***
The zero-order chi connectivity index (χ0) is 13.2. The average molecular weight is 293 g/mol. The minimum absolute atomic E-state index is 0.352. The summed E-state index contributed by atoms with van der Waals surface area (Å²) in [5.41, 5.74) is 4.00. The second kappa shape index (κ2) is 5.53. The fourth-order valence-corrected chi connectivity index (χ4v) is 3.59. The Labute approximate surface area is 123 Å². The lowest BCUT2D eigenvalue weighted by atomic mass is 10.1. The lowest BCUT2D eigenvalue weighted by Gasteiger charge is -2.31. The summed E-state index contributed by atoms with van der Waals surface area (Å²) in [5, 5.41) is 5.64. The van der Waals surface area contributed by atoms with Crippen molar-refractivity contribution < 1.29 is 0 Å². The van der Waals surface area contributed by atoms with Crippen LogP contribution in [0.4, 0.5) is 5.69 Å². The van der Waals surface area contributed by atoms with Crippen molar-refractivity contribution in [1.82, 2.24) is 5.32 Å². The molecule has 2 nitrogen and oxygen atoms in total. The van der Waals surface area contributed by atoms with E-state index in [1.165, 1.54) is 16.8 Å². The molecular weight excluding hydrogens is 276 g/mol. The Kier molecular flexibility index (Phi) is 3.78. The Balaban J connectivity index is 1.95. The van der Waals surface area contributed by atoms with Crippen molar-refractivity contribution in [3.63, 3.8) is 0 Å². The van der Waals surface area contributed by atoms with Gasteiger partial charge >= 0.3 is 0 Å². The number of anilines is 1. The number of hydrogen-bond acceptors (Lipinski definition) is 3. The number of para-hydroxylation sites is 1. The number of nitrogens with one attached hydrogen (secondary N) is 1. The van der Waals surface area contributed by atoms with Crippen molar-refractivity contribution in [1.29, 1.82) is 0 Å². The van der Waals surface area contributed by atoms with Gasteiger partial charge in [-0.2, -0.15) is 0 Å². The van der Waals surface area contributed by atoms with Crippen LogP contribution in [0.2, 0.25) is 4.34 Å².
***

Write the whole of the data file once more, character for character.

The zero-order chi connectivity index (χ0) is 13.2. The average molecular weight is 293 g/mol. The minimum absolute atomic E-state index is 0.352. The summed E-state index contributed by atoms with van der Waals surface area (Å²) in [5.41, 5.74) is 4.00. The second kappa shape index (κ2) is 5.53. The fourth-order valence-corrected chi connectivity index (χ4v) is 3.59. The Labute approximate surface area is 123 Å². The lowest BCUT2D eigenvalue weighted by atomic mass is 10.1. The lowest BCUT2D eigenvalue weighted by Gasteiger charge is -2.31. The summed E-state index contributed by atoms with van der Waals surface area (Å²) in [5, 5.41) is 5.64. The van der Waals surface area contributed by atoms with Crippen molar-refractivity contribution < 1.29 is 0 Å². The van der Waals surface area contributed by atoms with Crippen LogP contribution in [0.4, 0.5) is 5.69 Å². The van der Waals surface area contributed by atoms with Crippen molar-refractivity contribution in [1.82, 2.24) is 5.32 Å². The molecule has 2 nitrogen and oxygen atoms in total. The van der Waals surface area contributed by atoms with E-state index in [1.165, 1.54) is 16.8 Å². The molecular weight excluding hydrogens is 276 g/mol. The Kier molecular flexibility index (Phi) is 3.78. The Balaban J connectivity index is 1.95. The van der Waals surface area contributed by atoms with Crippen molar-refractivity contribution in [3.63, 3.8) is 0 Å². The van der Waals surface area contributed by atoms with Gasteiger partial charge >= 0.3 is 0 Å². The number of anilines is 1. The number of hydrogen-bond acceptors (Lipinski definition) is 3. The number of para-hydroxylation sites is 1. The number of nitrogens with one attached hydrogen (secondary N) is 1. The van der Waals surface area contributed by atoms with Crippen molar-refractivity contribution in [1.29, 1.82) is 0 Å². The van der Waals surface area contributed by atoms with Gasteiger partial charge in [-0.2, -0.15) is 0 Å². The van der Waals surface area contributed by atoms with Crippen LogP contribution in [0.2, 0.25) is 4.34 Å².